Most of the time, if we are not present with our thoughts, we will react based off of past experiences, fears, programming and fight-or-flight responses. These reactions might not be as helpful as we intend. Instead, we need to pause and focus on the words, the triggers, the events we are experiencing and ask ourselves in that moment how we really feel. Whether it’s thinking about COVID-19 or getting stuck in traffic, being mindful lets us choose how we want to be – and often a more sound and understanding response.

Reacting vs. responding

Let’s first understand the difference between reacting and responding.

As our senses take in any event – imagined or real – information travels through our limbic system. Connected to different parts of the brain, the limbic system is instinctually wired to respond immediately. When we react, this is what is being exercised. Think of it like being on autopilot.

Thinking vs. reacting supports better problem solving in stressful times.Yet, as humans, we have a slower track in our minds, which processes a lot more information and context as events occur. Because it does this, it activates a different area of the brain, the frontal cortex. This area allows for long-term thinking and long-term planning. When we respond, we are exercising this more thoughtful function.

So, when we confront experiences in our day-to-day lives, we have two options. We can react to it based on instincts and past experiences, connected to our limbic system’s desire for immediate reaction. Or, we can respond after thinking it through.

Mindfulness boosts resiliency in times of crisis

With COVID-19, most of us are reacting rapidly driven by fear and the unknown. Yet, these fight-or-flight responses shut down our ability to be resilient in times of uncertainty and stress.

Mindfulness can help boost our creative thinking and problem-solving by exercising a response, not a reaction. In turn, we may be able to envision more constructive solutions and think more positively, or at least calm our minds, even during difficult and trying times as we face COVID-19.

How to practice mindfulness during the COVID-19 outbreak

Breathe deeply
When we’re in a fearful state of mind, our breathing shallows. We must breathe to relax. Deep breathing offers an opportunity for us to deal with the emotional and mental stress. To start, I like to follow the Dali Lama’s guidance: place your hand on your heart and breathe in naturally. As you do this, cherish yourself and feel that cherishing of self. When you breathe out, cherish others – in your life, in this world. [Watch Dr. Pujari demonstrate several easy breathing techniques here.]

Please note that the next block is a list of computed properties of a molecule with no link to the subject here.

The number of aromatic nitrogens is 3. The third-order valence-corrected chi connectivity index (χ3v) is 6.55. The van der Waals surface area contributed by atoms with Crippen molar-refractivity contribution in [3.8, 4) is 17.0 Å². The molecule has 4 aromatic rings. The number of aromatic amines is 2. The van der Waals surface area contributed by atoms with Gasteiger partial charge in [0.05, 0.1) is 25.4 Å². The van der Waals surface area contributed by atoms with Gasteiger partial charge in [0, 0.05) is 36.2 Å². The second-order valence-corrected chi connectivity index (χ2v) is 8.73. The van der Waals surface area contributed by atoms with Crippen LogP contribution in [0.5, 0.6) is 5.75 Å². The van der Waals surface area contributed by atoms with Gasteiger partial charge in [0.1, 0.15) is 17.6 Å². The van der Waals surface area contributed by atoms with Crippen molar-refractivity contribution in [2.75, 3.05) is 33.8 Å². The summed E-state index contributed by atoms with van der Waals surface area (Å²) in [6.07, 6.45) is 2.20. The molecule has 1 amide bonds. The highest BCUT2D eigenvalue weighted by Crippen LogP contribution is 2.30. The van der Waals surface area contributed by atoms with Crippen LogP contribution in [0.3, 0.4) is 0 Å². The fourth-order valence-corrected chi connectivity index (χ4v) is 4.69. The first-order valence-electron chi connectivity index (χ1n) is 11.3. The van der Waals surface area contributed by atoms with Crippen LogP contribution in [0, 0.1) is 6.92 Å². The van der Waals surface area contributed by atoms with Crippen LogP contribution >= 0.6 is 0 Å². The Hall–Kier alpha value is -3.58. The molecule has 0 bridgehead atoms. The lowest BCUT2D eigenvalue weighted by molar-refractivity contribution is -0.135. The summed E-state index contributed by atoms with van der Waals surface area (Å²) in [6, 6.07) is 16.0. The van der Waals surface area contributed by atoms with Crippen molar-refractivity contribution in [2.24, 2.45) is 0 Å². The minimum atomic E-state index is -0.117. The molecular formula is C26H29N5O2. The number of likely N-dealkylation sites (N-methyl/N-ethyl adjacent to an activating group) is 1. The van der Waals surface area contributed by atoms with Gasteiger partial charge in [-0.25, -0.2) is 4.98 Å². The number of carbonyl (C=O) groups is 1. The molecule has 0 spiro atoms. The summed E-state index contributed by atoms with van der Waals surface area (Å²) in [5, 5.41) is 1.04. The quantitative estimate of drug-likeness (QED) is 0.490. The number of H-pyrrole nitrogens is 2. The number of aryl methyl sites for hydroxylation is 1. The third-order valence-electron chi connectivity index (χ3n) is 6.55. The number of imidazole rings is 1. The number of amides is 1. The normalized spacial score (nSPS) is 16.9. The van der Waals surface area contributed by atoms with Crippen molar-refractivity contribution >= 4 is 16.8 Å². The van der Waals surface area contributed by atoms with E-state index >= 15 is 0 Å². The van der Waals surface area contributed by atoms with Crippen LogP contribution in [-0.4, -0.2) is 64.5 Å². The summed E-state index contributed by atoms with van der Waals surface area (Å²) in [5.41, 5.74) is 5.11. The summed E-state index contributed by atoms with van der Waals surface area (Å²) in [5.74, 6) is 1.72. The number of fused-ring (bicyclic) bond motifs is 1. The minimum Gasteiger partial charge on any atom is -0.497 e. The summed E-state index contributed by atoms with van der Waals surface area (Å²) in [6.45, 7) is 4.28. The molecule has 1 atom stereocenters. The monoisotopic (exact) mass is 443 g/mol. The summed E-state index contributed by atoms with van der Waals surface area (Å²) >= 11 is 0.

Focus on your body during simple activities
We consider many routine activities in our lives to be thoughtless, like hand washing or brushing our teeth. These routines are wired into our brains and muscle memory. However, by focusing on these simple activities – the feeling, sound, smell, look, taste – we open ourselves up to new feelings and perspectives. Next time you wash your hands, take note of how the water feels on your hands; what the soap smells like; the sound of the water coming out of the faucet; and even how your hands feel once you’re done. Before you know it, you’ll be mindful in many other areas of your life.

Listening to music is a mindfulness practice that can lower stress.Listen to soothing music
Music is a powerful way to relax our minds and generate positive, calm emotions. Certain pitches, tones and rhythmic structures can center us in the present. Listen to songs that fit your mood. Playing music in the background while you work or do other daily activities such as showering or getting ready can subtly soothe you and get you in the right mindset to achieve your daily goals. When feeling tense, I often listen to “Weightless” by Marconi Union. Designed to reduce anxiety, research has found this song helped reduce anxiety in 65% of listeners.

Take a break from watching the news and your social feeds
Many of us probably feel exhausted or overstimulated by the constant, unsettling COVID-19 news, yet we still want to be informed. Consider limiting the amount of time spent on your phone and online and make “instead of” time, where you do something for YOU.

Astrid PujariAstrid Pujari, M.D. is board-certified in internal, integrative and integrative holistic medicine. She practices at Virginia Mason’s Center for Integrative Medicine. Dr. Pujari specializes in holistic support for cancer, women’s health and functional medicine, holistic treatment options for gastrointestinal issues and mind-body tools.

Finding Calm in a Crisis: Changing What We Tell Ourselves

**By Bethany Davis, LSWAIC**

“I’m feeling too much all at once.”

Is this what you think when people ask “how are you” during the COVID-19 crisis? If so, you’re not alone: the impact the pandemic is having on our lives, families and communities makes higher stress a natural response. We want to know when this will end, how to stay protected, what will happen to our loved ones and so much more.